A Ph.D. is a wonderful qualification to hold and it speaks volumes about your commitment, passion and maturity. It’s important to go into it with your eyes wide open. Your chosen field of study is important, but it’s equally important to find a supervisor who will both support and challenge you. If your Ph.D. studies don’t break you and make you cry like a baby at some stage, then you’re probably not doing it right 🙂 But walking away from your viva voce, and later receiving your scroll, is an incredible feeling.

    • Wow – thanks for this Joanne …
      I think it really does send home Sally’s point too about shopping around for a supervisor until you are sure you have met the right one for the job. Four years is a long time to be working with someone and this is a huge commitment …. definitely food for thought … Hope all is well with you. I still use your blog as my ‘go to’ for when in Dublin and when my friends are in Dublin too!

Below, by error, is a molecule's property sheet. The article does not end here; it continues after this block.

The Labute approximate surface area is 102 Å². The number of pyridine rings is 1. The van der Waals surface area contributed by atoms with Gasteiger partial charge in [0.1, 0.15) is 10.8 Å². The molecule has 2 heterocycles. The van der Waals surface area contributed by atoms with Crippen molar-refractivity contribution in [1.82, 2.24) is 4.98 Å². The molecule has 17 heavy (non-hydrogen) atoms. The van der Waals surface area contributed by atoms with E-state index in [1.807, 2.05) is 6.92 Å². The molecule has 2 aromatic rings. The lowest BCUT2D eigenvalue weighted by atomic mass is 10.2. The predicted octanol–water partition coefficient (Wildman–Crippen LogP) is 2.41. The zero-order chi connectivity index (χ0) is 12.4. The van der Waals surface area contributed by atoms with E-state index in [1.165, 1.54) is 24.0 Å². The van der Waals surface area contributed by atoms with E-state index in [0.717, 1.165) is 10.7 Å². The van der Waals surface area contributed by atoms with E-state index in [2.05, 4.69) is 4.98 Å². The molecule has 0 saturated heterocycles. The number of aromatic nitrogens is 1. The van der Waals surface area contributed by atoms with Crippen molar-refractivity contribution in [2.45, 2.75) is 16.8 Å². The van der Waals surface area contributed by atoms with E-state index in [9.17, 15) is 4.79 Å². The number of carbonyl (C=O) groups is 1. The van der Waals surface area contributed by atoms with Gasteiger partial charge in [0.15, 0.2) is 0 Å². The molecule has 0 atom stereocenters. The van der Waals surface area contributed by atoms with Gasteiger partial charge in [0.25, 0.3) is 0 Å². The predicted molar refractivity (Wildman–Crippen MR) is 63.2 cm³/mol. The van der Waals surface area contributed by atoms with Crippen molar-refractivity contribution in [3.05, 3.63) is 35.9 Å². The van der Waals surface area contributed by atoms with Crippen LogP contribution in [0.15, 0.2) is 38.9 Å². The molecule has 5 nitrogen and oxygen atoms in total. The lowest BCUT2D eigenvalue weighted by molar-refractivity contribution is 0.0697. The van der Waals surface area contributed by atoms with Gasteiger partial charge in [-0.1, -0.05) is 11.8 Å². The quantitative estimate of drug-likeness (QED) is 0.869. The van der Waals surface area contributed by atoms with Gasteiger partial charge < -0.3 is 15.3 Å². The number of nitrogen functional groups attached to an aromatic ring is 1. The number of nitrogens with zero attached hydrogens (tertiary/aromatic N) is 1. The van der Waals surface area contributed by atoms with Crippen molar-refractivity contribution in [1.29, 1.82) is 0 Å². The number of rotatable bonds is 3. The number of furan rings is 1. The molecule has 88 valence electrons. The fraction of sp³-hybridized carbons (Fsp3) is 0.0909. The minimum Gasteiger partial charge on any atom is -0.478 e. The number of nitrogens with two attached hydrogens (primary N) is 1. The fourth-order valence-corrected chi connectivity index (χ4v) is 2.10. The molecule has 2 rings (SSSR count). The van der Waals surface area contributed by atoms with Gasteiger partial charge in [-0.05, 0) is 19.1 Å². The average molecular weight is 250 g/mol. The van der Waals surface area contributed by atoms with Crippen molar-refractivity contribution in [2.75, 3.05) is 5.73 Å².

• Hi,

    Any comment or experience on combining with being/becoming a mother?

    It’s quite a commitment over several years and if you plan or have an unplanned pregnancy, seems that there are no entitlements from welfare or funding provision for maternity. Must be a serious consideration for many women given that it can see you both destitute and pregnant?

    • Hi Leigh
      Wow – that is a good question.

      I did my undergraduate and MA with 4 kids and it was NOT EASY – but I had great support from my Mum and husband.
      I have put the PhD on hold for now .. Once my kids are a few years older, and I am in a more ‘permanent’ role in my current job, I will take o nthe PhD and do it part time over 6 yrs.
      I think that having a baby – without a support system (be it a partner or family member) would be impossibly hard by itself, let alone throwing a PhD into the mix.

      Good luck to you with your education (and family) plans!